And I mentioned that someone had bumped into me at Oxford Circus Tube Station and actually smiled at me, and apologised!!! Well, it happened again, this week. Is London beginning to thaw a little? No! Of course not. But there seems to be a temporary cessation of hostilities while the Season of Good Will and merry retailing gets under way. (If you weigh your anchor, when sailing off somewhere, I suppose you'd be under weigh?)
Hippeastrum 'Jewel' - a particularly nasty one whose petals remind me of blood and bandages.
Christmas gifts I hope I don't receive - apart from Argyll socks, a striped sweater or a Corby Trouser Press - are Hippeastrums. People will call these turgid monsters 'Amaryllis' which is both botanically and aesthetically wrong. Amaryllis is a beautiful-sounding, feminine name given to certain African and Asian relatives of the lily. Hippeastrums, on the other hand, are New World flarze. They're in all the shops at the moment, thrusting urgent, unnervingly thick, fleshy stems upwards, each one topped with an even more disturbing bud, encased in a sort of sheath. I mean really!!! I'd sooner have a naff hyacinth any day, or even an aspidistra.
Actually, you could play a variation on the 'shag, marry or die' game with Hippeastrum, Poinsettia and, er, well, how about Sansevieria? Which one would you have on your windowsill? Which one in your gabion, Ms Sock, if you're that way inclined, and which would you put in the hyperspeedy composterator?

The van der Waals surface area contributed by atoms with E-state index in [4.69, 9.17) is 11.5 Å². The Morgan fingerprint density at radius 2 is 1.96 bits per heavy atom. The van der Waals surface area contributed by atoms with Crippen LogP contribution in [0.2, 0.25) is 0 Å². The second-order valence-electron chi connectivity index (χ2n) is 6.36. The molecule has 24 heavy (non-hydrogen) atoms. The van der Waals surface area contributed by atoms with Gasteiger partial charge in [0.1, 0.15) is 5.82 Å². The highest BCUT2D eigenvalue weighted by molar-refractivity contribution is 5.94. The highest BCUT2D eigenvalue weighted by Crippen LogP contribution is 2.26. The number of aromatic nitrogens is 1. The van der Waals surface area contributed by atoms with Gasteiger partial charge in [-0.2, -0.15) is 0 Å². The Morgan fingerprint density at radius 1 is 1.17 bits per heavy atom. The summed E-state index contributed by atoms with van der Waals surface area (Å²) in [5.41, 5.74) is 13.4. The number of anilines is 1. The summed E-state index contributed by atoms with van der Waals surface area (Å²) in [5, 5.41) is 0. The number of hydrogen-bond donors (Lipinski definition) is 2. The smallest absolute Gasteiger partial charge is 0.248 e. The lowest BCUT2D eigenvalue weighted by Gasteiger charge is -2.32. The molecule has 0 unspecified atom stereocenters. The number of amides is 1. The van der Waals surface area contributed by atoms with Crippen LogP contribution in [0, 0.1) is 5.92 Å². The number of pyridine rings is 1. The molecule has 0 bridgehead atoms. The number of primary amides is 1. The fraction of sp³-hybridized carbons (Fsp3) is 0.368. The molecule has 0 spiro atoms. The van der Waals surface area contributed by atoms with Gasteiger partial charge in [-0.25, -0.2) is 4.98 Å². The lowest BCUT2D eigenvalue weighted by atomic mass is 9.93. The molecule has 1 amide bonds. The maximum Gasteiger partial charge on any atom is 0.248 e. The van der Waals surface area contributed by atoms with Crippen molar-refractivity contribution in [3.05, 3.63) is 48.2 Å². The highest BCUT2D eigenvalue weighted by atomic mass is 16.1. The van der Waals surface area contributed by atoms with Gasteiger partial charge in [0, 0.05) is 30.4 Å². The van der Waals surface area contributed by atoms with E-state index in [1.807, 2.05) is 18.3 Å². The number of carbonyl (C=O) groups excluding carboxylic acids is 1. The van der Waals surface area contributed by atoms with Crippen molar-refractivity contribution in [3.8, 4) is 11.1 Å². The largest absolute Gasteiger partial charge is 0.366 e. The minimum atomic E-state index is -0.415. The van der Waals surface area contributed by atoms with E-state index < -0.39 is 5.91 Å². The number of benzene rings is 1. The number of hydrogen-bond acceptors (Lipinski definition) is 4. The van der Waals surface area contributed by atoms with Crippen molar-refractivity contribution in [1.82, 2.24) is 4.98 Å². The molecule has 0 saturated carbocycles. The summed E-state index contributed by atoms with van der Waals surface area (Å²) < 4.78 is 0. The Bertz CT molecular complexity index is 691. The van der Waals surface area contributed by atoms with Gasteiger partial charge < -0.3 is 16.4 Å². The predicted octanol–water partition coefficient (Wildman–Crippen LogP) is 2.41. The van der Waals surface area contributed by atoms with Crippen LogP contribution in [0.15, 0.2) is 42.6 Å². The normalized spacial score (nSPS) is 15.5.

Speaking of Amaryllis. At school, as a relief from corporal punishment, chapel and Rugby football, we were occasionally encouraged to sing madrigals. For some bizarre reason, I remember one by John Wilbye entitled Adieu, Sweet Amaryllis. Now, if you think the lyrics of most popular songs, these days are banal, try this one - you'll find it here. Naturally, if it was written in the early 17th century, it has to be good. Says who?? After all, even Shakespeare has churned out some awful turkeys. No? Ever read King John?
Crocus imperati - the first flower opened on Sunday but was zapped by the blizzard today.
The antithesis of horrible hippeastrums are delicate, frail, plucky little crocuses. Most are brave enough to open in March or even February sunshine but one of mine was foolhardy enough to shove its exquisite head above the gravelly parapet of my scree bed on 13th December. It was in good company. Two South African pelargonium species were still blooming nearby. They are Pelargonium ionidiflorum and P. sidoides (of gardens, for pelargonium pedants who say the only true P sidoides grows in a ditch outside Port Elizabeth - you know who you are!)
Yesterday, all these plants looked set to flourish for months to come. Today they've been bitch-slapped by a vile north-east wind and driving snow. What a difference a day makes!
I've dug out the last of the compost and spread it. The rotting down has been totally successful and the material for spreading has the consistency, and probably the flavour and texture of All Bran. But did it get hot enough to kill the sowthistle seeds, while composting? I bet not!
I'm listening to Britten's A Ceremony of Carols, sung by Westminster Abbey Choir.
This week's film was the Coen Brother's A Serious Man, seen at the luxurious Odeon in London's Raspberry Avenue. Seldom have I experienced such a swirling mix of emotions, from almost farcical comedy, to unbearable agony. This film is about big God and little man. And I have to say that the word 'spiteful' kept creeping into my irreverent mind. A wonderful film, provided you can laugh and weep simultaneously, as well as being completely puzzled as to why?
This day in 1975 I was living - don't laugh - in Wagga Wagga, New South Wales, as an employee of Shell and working for the Animal Feedingstuffs industry. We spent Christmas day with our baby twins - then, two years old - and several friends, around the swimming pool which belonged to an orthopaedic surgeon. Never have I seen a cold turkey so deftly carved.